2009 Honda Civic Si review:

2009 Honda Civic Si

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  • Trim levels Si
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  • Body style Coupe

Roadshow Editors' Rating

8.0 Overall
  • Cabin tech 8
  • Performance tech 8
  • Design 8

The Good An impressive gearbox and good handling make the 2009 Honda Civic Si a blast to drive. An intuitive voice-command system makes hands-free use of the navigation system easy, and the new iPod/USB drive connectivity is a good update to the music system.

The Bad We have few problems with the Civic Si, besides the rough look of the navigation system and the cheap steering wheel. A little more torque would also be nice.

The Bottom Line If you like a fun, fast ride, the 2009 Honda Civic Si will make you smile. With navigation, phone connectivity, and modern digital music sources, it also makes a practical daily driver.


Photo gallery:
2009 Honda Civic Si

The Honda Civic Si, one of the best values in performance, gets updated bodywork and some new electronics to keep it competitive for the 2009 model year. None of these changes are drastic--just a few add-ons and styling to comport with Honda's new look--because the Civic Si doesn't need much changed. It gives extraordinary driving pleasure, as it has since the introduction of the 2-liter engine version in 2002.

The 2009 Honda Civic Si evolves the design introduced in 2005, introducing a more angular grille with diamond-pattern inset. But the basic silhouette is the same, at least in our coupe model test car. Welcome additions to the cabin tech are a USB port in the console and a Bluetooth hands-free cell phone system.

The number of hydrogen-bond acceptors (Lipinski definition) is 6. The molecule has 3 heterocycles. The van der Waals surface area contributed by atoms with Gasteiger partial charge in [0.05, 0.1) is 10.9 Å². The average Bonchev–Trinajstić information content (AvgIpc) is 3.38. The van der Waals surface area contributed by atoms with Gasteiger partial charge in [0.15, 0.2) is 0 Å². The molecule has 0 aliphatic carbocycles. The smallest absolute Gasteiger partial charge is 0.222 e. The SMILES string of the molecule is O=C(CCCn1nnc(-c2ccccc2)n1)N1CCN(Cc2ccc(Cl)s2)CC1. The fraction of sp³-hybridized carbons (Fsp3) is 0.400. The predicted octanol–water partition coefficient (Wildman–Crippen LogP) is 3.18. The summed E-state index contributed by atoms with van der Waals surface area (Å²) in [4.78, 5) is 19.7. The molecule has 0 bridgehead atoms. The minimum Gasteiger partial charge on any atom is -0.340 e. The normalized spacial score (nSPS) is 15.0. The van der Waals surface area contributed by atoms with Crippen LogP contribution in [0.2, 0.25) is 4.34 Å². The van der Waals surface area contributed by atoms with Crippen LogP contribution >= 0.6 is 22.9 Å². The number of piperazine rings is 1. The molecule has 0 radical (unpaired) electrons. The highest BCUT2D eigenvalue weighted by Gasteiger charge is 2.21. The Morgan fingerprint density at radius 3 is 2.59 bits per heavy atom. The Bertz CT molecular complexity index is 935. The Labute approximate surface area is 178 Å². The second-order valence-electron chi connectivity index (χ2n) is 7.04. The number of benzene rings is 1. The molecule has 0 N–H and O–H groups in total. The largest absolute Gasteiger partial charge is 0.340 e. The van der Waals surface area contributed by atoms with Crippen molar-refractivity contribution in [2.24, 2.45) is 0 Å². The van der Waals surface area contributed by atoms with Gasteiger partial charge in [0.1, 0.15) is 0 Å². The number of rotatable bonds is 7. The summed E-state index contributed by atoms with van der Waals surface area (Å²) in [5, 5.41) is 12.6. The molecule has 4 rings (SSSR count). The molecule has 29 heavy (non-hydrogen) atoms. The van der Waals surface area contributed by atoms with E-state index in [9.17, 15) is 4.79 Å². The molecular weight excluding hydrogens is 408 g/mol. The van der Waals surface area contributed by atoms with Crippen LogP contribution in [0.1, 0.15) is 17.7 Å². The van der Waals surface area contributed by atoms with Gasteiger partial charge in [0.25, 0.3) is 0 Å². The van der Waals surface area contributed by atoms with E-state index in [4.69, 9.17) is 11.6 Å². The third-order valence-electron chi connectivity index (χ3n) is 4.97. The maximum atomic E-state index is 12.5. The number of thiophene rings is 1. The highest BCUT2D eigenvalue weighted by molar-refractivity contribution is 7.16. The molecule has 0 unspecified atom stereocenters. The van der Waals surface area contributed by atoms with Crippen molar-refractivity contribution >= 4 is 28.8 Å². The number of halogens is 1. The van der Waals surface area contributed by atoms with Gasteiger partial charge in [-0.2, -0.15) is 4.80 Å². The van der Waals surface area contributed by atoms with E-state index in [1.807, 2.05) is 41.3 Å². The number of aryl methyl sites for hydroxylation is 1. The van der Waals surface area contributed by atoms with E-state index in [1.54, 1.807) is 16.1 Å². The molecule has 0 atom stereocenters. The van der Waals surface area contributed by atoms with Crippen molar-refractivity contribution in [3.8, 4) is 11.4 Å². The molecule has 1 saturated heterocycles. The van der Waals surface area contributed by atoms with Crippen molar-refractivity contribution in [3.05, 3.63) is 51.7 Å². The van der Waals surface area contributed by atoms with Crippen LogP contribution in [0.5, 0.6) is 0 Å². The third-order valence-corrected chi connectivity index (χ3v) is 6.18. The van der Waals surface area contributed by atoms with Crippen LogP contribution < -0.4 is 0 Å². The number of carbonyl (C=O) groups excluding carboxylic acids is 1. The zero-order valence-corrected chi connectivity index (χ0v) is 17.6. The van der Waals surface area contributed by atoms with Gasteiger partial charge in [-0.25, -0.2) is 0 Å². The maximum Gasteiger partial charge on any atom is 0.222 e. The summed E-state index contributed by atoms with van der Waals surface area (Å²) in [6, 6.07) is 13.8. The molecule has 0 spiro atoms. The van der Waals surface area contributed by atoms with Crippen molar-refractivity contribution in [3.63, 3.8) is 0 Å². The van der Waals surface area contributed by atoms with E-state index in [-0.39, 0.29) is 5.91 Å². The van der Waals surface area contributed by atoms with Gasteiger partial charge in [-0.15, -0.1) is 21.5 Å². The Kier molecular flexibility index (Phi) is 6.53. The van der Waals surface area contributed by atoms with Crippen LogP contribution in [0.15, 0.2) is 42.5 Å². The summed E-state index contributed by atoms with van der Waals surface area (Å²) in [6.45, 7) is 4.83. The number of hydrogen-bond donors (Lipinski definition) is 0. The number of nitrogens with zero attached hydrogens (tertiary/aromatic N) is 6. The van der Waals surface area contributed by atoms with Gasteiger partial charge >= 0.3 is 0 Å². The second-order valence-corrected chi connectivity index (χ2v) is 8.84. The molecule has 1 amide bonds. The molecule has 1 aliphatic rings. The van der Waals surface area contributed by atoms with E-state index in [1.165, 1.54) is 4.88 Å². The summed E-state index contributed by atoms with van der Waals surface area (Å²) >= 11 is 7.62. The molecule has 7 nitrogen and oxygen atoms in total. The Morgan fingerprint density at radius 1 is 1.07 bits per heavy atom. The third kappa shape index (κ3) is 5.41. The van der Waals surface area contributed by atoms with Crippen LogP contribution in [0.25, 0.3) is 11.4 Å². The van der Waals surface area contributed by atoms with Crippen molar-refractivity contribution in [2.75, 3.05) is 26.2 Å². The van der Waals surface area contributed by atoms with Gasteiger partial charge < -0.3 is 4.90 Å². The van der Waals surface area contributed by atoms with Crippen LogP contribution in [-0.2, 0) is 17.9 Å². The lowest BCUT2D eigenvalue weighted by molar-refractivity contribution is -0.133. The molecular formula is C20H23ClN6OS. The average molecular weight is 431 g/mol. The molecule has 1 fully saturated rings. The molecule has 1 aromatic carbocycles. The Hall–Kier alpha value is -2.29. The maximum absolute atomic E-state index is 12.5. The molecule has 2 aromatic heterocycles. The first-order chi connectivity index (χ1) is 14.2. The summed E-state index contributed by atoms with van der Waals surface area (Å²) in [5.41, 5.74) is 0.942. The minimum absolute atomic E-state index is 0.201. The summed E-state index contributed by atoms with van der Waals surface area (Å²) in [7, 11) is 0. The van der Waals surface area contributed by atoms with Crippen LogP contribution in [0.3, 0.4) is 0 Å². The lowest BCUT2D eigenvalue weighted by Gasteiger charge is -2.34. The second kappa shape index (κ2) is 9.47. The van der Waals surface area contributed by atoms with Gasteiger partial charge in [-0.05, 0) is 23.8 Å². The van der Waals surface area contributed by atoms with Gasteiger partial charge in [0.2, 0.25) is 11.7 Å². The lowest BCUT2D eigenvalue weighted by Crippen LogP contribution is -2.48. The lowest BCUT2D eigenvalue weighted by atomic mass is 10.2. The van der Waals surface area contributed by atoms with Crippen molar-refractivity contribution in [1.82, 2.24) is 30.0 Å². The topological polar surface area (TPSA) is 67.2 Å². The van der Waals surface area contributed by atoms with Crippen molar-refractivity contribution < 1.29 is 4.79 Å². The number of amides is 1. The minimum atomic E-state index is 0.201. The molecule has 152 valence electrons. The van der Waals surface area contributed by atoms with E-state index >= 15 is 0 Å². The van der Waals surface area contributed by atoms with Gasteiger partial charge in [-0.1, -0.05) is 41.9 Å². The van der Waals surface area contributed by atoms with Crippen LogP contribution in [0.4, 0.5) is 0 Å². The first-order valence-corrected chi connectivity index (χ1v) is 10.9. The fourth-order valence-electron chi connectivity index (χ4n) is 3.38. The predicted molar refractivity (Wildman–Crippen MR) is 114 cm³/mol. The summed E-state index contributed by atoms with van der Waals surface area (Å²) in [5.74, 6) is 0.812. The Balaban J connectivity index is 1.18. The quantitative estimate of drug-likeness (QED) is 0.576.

Test the tech: Dynolicious performance
The Civic Si has long been the poster child for the boy-racer compact car set, with its combination of low price and class-leading performance. With Car Tech Editor Antuan Goodwin behind the wheel, we tested our Civic Si's performance in a manner fitting of the Civic's young and tech-savvy target audience: with an iPhone app.

The Dynolicious app shows a steady acceleration line, marked by blips for gear shifts.

The Dynolicious application for iPhone and iPod Touch uses the device's accelerometers to measure vehicle movement on two axes. By calculating movement over time, the app can measure vehicle speed and, subsequently, distance and acceleration. For purposes of our testing, we measured 0 to 60 mph time and skidpad lateral G-forces.